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The start to end of the Slave trade

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THE SLAVE TRADE: HOW AND WHY IT STARTED To understand the African Slave Trade we must understand slavery as an institution an institution almost as old as human society. Every people, sometime or another, have been slaves. In fact, Europeans enslaved other Europeans for a much longer period than they enslaved Africans. Slavery was a permanent feature of the ancient world, in Egypt, Kush, and Rome. The African slave period is best known to us because it is the best-documented. However, these documents are often confusing because they were created by people who were trying to justify the slave trade. Most people, especially Europeans who created most of the documents on the slave trade, write about the subject with the intent to make the victim of slavery feel guilty and to vindicate the perpetrators of the slave trade. There is probably more dishonesty related to the interpretation of this subject than any other subject known to man. The African slave trade, like African history, is often written about but rarely understood. This misunderstanding probably grows out of the fact that we nearly always start the study of the African slave trade in the wrong place. The germ, the motive, the rationale for the African slave trade started in the minds of the Europeans in the fifteenth and the sixteenth centuries. ...read more.


2. A verified or indisputable fact, proposition, principle or the like. Science: 1. A branch of knowledge or study dealing with a body of facts or truths about the physical or material world gained through observation and experimentation. Theory: 1. A proposed explanation whose status is still conjectural. So an opinion is basically a thought about the world and a belief is an opinion about the world that we have confidence in and/or hold with strong conviction. We all have opinions and beliefs. We have opinions and beliefs about politics, entertainment, sports, and the people in our families. It is important to note that neither opinions nor beliefs necessarily have a basis in fact or truth. Believing something to be true has no impact on its veracity. Facts are pieces of information about something that actually happened and/or actually exists. SCIENCE AND FICTION Cognitive Dissonance may be one of the answers to the question. Why did Europeans need to view blacks as sub-human? Next we must explore, how did Europeans convince themselves that those of African descent were a lesser class of human ?� All manner of opinions, beliefs, halftruths and outright lies have been presented over the years to 'prove' blacks are inferior to whites. Many of these were presented in the name of science, and many of these were printed in text books, scientific journals and media of the era. ...read more.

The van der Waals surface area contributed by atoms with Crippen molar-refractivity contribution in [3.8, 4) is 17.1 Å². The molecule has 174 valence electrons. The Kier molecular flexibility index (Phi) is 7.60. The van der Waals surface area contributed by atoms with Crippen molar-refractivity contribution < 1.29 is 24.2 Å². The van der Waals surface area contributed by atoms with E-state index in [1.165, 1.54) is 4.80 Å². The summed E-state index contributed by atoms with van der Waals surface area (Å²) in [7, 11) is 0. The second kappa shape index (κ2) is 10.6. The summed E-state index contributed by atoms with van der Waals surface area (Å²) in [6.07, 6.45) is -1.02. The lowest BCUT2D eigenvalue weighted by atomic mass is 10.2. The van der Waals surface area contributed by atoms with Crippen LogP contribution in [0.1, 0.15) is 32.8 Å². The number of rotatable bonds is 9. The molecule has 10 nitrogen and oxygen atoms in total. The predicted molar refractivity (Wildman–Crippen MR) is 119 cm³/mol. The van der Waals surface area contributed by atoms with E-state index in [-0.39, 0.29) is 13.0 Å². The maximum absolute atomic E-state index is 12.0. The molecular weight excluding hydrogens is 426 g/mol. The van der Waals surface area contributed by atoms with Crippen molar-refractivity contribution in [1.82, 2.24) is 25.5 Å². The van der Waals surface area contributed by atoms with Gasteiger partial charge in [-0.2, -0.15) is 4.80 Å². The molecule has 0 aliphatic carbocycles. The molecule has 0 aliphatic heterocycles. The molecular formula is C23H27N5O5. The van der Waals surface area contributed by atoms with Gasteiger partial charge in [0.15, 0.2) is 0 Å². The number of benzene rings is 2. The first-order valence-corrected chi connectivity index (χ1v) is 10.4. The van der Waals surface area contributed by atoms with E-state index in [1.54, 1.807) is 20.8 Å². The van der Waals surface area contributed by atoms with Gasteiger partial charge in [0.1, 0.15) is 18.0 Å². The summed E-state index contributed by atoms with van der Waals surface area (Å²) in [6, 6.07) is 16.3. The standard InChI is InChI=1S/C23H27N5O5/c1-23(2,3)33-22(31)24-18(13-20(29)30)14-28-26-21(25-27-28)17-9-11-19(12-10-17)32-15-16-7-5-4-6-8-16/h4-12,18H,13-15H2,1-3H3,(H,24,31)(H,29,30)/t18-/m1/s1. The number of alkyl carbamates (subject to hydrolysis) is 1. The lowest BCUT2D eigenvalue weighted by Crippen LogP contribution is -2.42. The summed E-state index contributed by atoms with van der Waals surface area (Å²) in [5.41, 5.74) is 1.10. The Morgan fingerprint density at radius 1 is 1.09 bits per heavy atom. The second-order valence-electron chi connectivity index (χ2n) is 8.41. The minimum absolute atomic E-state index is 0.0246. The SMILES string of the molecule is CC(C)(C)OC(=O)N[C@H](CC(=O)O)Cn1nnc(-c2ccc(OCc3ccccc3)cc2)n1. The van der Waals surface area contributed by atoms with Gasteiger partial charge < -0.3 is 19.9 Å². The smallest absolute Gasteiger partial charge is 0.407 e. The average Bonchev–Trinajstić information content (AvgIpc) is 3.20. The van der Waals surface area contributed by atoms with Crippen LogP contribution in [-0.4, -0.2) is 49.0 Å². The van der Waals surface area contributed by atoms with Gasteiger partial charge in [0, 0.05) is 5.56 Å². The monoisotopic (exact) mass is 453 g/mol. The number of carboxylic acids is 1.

They were inferior, first because they were not European, and second because they were not Christian. Thus, Africans were viewed as impure, irreligious and uncivilized, fit to be slaves. So Linnaeus was just expressing his opinions. Did any of these descriptions have anything to do with science? Were any experiments designed to see if his observations were correct? Did he even have any intention to design experiments to test them? Do any of them have any basis in fact or truth? The answers to all of these questions are a resounding NO!! Linneaus' taxonomy, Jeffersonian reasoning, Phrenology, and IQ testing all served as the 'scientific' foundations upon which the institutions of slavery and racial superiority/inferiority were constructed. Since the time the first slaves arrived in the Americas from Africa in the early 1500's to present day, Europeans and their descendents have gone to great lengths to justify the 500 years of trauma and dehumanization they and their institutions produced. The effects of this trauma and dehumanization are observable today, and can be explained by the theory of The legacy of trauma is reflected in many of the behaviors and the beliefs; behaviors and beliefs that at one time were necessary to adopt in order to survive, yet today serve to undermine the ability of the descendants to be successful. Source: Degruy Leary, Joy. Post Traumatic Slave Syndrome. Oregon: Uptone Press. 2005 ...read more.

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